Police and security forces in Myanmar's largest city fired warning shots Friday as they moved to break up a group of about 1,000 demonstrators who had gathered at a popular shopping mall in Yangon’s Tamwe neighborhood overnight to protest a military-appointed official.
Protesters were holding banners and shouting slogans denouncing the Feb. 1 coup, despite the increase of the security presence with a water cannon truck stationed in the area.
According to state media and eyewitnesses, a unit of about 50 riot police acted against the protesters and arrested at least one demonstrator.
The Reuters news agency reports that a Japanese journalist was detained at a protest in Yangon on Friday. If confirmed, the detention would be the first of a foreign journalist since the coup.
On Thursday the World Bank said it would not disburse funds to Myanmar in the wake of the military takeover.
The political crisis in the country took a new turn Thursday when supporters of the military junta in Yangon attacked demonstrators protesting the Feb. 1 overthrow of the civilian government.
The violence capped a day that began when hundreds of pro-military supporters turned up for a rally in downtown Yangon. The pro-military supporters were marching near the city’s central railway station when they were jeered by a group of bystanders and responded by firing slingshots and throwing stones at them.
Popular protests against the coup have been staged across Myanmar on a daily basis since the military detained de facto leader Aung San Suu Kyi and other members of the civilian government on Feb. 1, claiming widespread fraud in November’s election, which Suu Kyi’s National League for Democracy won in a landslide.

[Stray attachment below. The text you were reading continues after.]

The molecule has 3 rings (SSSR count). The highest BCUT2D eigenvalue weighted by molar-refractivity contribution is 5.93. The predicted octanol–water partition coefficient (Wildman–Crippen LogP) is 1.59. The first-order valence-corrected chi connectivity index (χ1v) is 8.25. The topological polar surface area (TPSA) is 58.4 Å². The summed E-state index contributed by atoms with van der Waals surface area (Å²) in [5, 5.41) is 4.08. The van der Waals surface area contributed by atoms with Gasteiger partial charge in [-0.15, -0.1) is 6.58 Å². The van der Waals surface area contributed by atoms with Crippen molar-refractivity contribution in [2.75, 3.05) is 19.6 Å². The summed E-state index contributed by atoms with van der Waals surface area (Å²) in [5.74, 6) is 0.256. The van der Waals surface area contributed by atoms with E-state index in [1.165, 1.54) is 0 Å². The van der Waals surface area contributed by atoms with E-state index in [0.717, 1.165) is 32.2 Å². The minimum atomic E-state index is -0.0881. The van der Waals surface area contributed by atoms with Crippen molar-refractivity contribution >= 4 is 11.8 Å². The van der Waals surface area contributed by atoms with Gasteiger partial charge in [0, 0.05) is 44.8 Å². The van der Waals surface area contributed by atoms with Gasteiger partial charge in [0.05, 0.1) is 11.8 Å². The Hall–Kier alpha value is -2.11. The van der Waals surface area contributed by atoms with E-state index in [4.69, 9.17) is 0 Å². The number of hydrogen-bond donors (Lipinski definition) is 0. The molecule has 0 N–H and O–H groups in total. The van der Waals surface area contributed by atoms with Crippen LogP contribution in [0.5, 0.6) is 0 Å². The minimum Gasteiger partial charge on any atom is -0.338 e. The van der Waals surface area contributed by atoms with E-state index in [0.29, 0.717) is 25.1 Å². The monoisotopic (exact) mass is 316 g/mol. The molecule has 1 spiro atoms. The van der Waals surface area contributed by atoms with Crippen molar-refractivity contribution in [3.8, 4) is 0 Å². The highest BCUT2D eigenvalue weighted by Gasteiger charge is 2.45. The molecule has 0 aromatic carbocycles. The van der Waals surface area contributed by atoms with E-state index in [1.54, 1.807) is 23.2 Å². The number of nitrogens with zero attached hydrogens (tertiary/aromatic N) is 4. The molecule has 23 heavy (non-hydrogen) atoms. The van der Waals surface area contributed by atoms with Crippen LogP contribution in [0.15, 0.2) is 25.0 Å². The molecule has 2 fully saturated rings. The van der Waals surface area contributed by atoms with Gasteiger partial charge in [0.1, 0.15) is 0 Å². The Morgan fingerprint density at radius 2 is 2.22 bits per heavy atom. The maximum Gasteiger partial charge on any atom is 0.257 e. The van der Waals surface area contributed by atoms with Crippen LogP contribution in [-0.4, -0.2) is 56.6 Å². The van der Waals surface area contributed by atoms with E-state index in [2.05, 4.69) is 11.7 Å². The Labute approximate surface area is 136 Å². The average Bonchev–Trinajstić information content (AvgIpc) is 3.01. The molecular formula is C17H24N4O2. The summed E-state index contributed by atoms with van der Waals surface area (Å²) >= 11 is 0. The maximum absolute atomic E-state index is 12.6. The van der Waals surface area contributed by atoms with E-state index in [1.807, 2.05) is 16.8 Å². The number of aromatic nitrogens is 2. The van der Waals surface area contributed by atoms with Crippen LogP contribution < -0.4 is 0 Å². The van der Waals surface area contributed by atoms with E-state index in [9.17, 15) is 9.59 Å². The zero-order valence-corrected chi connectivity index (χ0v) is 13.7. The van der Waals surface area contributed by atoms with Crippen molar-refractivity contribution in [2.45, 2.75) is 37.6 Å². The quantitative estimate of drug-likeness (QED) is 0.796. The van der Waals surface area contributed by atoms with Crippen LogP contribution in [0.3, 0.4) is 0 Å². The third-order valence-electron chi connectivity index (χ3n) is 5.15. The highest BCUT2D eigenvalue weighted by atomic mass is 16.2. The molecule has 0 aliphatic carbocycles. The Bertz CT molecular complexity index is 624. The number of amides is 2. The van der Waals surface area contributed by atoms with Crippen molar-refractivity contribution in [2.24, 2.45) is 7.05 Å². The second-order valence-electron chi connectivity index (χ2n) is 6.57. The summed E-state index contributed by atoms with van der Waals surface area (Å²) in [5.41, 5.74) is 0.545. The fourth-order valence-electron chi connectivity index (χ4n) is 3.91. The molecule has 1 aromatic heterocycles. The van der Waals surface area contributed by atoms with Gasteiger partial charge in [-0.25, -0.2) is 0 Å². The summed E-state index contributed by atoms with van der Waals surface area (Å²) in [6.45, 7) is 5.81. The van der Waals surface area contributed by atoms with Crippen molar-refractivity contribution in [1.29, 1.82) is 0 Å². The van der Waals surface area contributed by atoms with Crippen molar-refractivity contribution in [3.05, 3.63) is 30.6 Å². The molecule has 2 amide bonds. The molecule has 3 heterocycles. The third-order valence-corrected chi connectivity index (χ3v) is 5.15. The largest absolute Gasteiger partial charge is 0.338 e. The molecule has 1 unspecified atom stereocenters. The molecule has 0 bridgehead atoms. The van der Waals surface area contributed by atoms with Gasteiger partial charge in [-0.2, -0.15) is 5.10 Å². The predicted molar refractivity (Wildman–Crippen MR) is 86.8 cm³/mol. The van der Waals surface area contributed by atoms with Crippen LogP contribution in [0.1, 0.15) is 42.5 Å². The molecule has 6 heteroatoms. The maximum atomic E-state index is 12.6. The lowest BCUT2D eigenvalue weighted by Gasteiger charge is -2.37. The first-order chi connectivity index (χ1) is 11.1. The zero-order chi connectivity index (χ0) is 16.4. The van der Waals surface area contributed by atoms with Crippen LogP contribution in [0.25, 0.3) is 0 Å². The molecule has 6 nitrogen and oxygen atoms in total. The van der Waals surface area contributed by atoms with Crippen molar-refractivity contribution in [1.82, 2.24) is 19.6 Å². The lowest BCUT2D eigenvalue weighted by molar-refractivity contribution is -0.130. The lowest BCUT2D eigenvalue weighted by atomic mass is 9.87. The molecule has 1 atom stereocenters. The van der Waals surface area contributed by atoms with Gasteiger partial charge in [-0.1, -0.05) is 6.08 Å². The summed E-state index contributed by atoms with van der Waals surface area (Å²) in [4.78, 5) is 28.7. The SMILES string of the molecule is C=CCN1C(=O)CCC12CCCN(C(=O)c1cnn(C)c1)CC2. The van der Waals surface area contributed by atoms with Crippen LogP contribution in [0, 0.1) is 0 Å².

The United Nations said 150 people in the capital were arrested Monday.
“The U.N. team is currently tracking more than 900 political and state officials, activists and civil society members – including journalists, monks and students – now being detained. And of course, we call for their immediate release,” U.N. spokesperson Stephane Dujarric told reporters Thursday.
The junta has declared a one-year state of emergency. Its commander, Senior General Min Aung Hlaing, has pledged that new elections will be held to bring about a "true and disciplined democracy,” but did not specify when they would take place.
Myanmar’s electoral commission denied the military’s claims of election fraud.
The United States and other Western nations have demanded the release of Suu Kyi and her lieutenants, who have been detained since the coup, and called on the junta to restore power to the civilian government.